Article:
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Park and Dolan Receive U.S. Patent for Oxygenic Photogranules for Aeration-free Wastewater Treatment

Autofluorescence microscopy of cross-sectioned OPG

Autofluorescence microscopy of cross-sectioned OPG

Scanning electronic microscopy of whole OPG (left) and cross-sectioned OPG (right)

Scanning electronic microscopy of whole OPG (left) and cross-sectioned OPG (right)

Associate Professor Chul Park and Senior Research Fellow Dr. Sona Dolan of the Civil and Environmental Engineering Department have been issued U.S. Patent 10,189,732 B2, entitled “Algal-sludge granule for wastewater treatment and bioenergy feedstock generation.” Park and Dolan’s new patent presents a new phototrophic process that could substantially reduce energy usage for wastewater treatment and recover chemical energy from wastewater in the feedstock.

Park described this new patent as “a granular composition of matter that includes phototrophic microorganisms, especially filamentous cyanobacteria, and non-phototrophic bacteria. The oxygenic photogranules (OPGs), formerly called algal-sludge granules, are generated by incubating wastewater-driven biomass, such as activated sludge, under specific quiescent conditions with illumination. Once the OPGs are produced, it is no longer necessary to maintain quiescent conditions, and reaction with wastewater under stirred conditions is possible.”

As background for this invention, Park stated that “Wastewater holds great promise as a significant energy resource. In the USA alone, the recovery of chemical energy in wastewater could generate 50 to 100 billion kWh per year, equivalent of energy from burning 30 to 60 million barrels of oil each year.”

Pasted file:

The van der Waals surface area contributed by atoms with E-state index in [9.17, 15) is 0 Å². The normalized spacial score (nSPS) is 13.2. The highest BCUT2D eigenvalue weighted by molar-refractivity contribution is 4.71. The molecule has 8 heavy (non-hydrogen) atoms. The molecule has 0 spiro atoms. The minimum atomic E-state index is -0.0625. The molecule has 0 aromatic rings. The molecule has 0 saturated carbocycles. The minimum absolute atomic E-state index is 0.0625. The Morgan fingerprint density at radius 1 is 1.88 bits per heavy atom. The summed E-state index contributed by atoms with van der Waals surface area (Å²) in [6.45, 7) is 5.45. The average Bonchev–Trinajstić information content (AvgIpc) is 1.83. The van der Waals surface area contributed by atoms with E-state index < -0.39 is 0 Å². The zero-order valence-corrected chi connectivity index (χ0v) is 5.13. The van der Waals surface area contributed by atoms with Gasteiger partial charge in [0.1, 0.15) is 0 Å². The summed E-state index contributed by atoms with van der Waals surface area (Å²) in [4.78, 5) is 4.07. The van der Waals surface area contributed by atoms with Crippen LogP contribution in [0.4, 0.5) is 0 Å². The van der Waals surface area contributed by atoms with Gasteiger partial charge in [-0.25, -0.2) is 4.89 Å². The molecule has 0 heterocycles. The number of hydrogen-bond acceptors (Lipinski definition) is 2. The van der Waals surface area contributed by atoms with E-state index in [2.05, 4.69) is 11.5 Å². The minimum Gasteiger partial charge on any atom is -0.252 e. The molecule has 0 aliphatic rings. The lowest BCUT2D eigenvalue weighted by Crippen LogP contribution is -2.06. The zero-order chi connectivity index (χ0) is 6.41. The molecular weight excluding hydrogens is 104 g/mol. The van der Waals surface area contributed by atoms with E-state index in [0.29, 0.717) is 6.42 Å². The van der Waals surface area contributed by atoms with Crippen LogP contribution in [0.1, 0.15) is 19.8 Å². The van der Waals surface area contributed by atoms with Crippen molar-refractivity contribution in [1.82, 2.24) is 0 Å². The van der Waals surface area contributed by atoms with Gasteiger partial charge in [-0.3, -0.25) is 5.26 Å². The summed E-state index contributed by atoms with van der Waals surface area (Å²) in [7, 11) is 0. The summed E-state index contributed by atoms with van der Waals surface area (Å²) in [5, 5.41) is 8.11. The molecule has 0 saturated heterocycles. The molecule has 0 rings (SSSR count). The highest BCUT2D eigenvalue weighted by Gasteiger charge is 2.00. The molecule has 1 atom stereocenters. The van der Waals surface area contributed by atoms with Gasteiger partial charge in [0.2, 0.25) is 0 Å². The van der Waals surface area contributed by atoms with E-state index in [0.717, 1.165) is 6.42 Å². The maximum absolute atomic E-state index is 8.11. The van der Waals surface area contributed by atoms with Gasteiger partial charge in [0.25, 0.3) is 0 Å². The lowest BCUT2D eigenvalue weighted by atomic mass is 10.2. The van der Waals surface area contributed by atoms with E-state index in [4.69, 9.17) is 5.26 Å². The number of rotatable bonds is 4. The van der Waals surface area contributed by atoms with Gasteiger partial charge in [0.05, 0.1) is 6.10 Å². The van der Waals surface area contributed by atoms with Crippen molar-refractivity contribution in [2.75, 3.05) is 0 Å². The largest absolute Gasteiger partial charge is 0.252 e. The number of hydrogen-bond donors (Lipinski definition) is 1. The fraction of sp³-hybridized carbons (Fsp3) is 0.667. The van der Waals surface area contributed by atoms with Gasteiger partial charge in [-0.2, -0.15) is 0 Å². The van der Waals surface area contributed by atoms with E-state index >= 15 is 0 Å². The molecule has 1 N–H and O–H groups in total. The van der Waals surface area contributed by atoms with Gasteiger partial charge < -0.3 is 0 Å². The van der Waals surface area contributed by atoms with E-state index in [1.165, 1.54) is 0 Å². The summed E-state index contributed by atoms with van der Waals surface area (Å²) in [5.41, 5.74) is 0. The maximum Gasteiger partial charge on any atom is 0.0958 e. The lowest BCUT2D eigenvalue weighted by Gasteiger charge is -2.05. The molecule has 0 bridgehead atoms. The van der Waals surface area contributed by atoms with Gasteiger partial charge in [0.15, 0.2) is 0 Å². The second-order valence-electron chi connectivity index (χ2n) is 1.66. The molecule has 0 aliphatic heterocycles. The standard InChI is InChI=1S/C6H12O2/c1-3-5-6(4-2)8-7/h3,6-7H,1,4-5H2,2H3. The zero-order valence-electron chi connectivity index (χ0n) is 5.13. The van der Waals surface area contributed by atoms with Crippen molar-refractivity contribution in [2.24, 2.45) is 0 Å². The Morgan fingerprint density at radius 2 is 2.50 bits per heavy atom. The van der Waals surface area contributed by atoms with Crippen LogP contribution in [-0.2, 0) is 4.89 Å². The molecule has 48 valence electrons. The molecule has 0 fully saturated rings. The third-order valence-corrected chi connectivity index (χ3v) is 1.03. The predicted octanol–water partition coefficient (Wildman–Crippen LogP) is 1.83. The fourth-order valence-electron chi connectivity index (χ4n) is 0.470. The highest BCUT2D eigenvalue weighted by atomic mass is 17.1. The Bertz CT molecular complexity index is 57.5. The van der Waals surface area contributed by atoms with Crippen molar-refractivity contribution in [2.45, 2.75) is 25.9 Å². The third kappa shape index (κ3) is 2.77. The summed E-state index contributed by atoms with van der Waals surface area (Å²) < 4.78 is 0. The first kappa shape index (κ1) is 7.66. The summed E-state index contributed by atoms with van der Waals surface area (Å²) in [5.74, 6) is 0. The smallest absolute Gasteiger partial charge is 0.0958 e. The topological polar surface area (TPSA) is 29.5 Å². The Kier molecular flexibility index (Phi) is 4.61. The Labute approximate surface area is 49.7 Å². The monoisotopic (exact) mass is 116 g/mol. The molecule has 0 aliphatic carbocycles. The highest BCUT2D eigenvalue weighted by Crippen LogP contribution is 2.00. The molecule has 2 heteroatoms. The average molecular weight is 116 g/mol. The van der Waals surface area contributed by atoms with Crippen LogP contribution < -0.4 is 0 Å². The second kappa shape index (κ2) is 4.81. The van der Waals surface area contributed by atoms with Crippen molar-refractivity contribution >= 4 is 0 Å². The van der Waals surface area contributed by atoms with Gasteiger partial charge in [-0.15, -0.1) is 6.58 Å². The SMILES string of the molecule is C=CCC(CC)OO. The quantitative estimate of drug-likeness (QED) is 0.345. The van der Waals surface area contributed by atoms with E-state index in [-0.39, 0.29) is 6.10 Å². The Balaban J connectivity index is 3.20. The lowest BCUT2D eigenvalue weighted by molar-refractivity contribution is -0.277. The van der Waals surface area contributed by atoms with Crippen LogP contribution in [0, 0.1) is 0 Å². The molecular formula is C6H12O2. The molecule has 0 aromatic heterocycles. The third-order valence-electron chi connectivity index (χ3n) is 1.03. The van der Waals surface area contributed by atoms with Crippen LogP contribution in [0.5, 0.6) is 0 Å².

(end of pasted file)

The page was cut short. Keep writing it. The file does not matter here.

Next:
The dilemma, Park said, is that a large portion of that energy potential is sewage organic matter, and we currently use extensive amounts of energy to remove (treat) this organic matter, mainly by aerating wastewater to support the growth of organic-eating aerobic bacteria. Park added that “The amount of energy we use for wastewater treatment is not trivial. People may be surprised by knowing that current wastewater treatment consumes about 20 percent of municipal energies, and half of that energy is for aerating the wastewater.”  

Park continued, “We found the method to produce granular biomass composed of photosynthetic microbes and other microbes that degrade organic matter. The exciting point is that they co-habitat in the granule and give off essential materials to each other for their living. Photosynthetic organisms produce oxygen which is used by aerobic bacteria. Aerobic bacteria degrade organic matter to CO2, which is used by photosynthetic organisms.”

Park added that, “Hence, we are also able to capture this CO2 within granule as bioenergy source rather than losing this greenhouse gas into the atmosphere. This aeration-free wastewater treatment by OPGs can save a significant amount of energy and has potential to transform energy intensive wastewater treatment systems into an energy generating green industry.”   

Park’s research group is working with an industry partner, BKT Company Ltd., to transfer this lab-based invention into the real wastewater treatment field.

Park said that scaling-up of the OPG process so getting closer to the industrial scale is the main focus of his research group. “Although scaling up the system by each liter matters, we aim at a big jump for this upscaling. And to achieve this goal, we need to know more about this photogranulation phenomenon, and this is why the basic research on OPGs still matters a lot.”

Park, the recipient of the 2013 Busch Award from the Water Environment Research Foundation (an award given to one researcher per year to recognize outstanding research in the area of water quality) has worked on OPGs since 2011. His research on OPGs has also earned two NSF research grants and several internal and external grants, including the Manning Proof of Concept Award and the MassCEC Catalyst Award.

Park’s collaboration on OPGs has also expanded, and his group is currently working with researchers from various institutions, including: UMass; INRA-LBE, France; Chiba University, Japan; UNIST and Inha University, South Korea; Colorado School of Mines; and Virginia Tech. The topics of these collaborative research projects range widely, including the mechanism of photogranulation, studies of cryoconite granules (granules similar to OPGs appearing on glacier surfaces), and anaerobic digestion of OPGs to retrieve energy laden in the OPG biomass. (May 2019)